For the Love of Art

Some thoughts bouncing around my head about art at 11 pm on a Tuesday evening. All art is an exchange between the artists’ vision and capability, between the artists’ loves and anxieties, between their work and the consumer of their work. There is an intimacy in these exchanges which, when welcomed, creates an awareness of something deep and personal and different for both parties. But when the exchange interrupts the viewer’s comfort and challenges their assumptions, whether it be on morality, religion, politics, or something else, the art becomes subversive. Subversive art is the rarest and, arguably, the most important expression of the human condition because it’s inspired by honesty, outrage, and discontent. It’s calling to right a wrong. It forces people to see things they would rather ignore or forget. And nothing will change unless we have the courage to face our problems and deal with them. Art often sneaks in and plants those seeds in us in hopes that it will grow and force us to act. Art is important because it is the zeitgeist. And art can even save lives if we allow it to inspire us to do so. Art can move the heart to move the hand.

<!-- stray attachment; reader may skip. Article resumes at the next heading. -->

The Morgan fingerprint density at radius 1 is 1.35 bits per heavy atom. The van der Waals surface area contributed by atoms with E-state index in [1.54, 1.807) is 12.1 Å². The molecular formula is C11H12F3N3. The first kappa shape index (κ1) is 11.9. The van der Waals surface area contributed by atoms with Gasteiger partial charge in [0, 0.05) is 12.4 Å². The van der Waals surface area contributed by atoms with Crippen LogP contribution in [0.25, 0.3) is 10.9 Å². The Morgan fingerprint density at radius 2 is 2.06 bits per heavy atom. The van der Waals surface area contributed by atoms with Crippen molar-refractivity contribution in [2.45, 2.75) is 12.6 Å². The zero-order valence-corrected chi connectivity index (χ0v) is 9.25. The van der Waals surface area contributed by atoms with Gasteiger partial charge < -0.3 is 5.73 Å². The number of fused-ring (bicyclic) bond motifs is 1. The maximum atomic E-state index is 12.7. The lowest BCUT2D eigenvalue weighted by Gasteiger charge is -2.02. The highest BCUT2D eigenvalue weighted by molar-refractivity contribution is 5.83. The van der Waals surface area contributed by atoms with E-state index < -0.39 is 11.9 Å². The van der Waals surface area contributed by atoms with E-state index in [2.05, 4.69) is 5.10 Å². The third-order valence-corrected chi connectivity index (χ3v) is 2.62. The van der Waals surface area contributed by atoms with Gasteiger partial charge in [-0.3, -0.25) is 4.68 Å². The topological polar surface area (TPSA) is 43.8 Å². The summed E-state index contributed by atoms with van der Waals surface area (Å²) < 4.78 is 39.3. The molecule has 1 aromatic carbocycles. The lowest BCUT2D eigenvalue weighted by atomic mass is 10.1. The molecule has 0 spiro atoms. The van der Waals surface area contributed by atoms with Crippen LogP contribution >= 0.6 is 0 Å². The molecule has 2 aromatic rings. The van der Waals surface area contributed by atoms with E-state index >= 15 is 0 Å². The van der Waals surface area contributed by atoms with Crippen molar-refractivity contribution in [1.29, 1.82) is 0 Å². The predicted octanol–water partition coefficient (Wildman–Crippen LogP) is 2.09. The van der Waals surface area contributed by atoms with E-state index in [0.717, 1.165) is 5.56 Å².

One of the best examples of subversive art is the song ”Strange Fruit” by Billie Holiday in 1939. One of the first racist protest songs to be recorded in popular music. It was based on a poem written by Abel Meeropol.
“Southern trees bear a strange fruit
Blood on the leaves and blood at the root
Black bodies swinging in the southern breeze
Strange fruit hanging from the poplar trees
Pastoral scene of the gallant South
The bulging eyes and the twisted mouth
Scent of magnolia, sweet and fresh
Then the sudden smell of burning flesh
Here is a fruit for the crows to pluck
For the rain to gather, for the wind to suck
For the sun to rot, for the tree to drop
Here is a strange and bitter crop”
Holiday sang the song for the first time at Café Society in Greenwich Village. It was the first integrated nightclub in New York City. Holiday showed a lot of courage knowing that each night she sang it was potentially her last. No record label would touch it. I read that Milt Gabler put the track out on Commodore records after Holiday’s a cappella performance brought him to tears. The song moved his heart to move his hand. Even those who were outraged were forced to face those words and make a choice. So I say bring on the art that reminds us of what we love but always make room for the art that shows us stories of things that must end.

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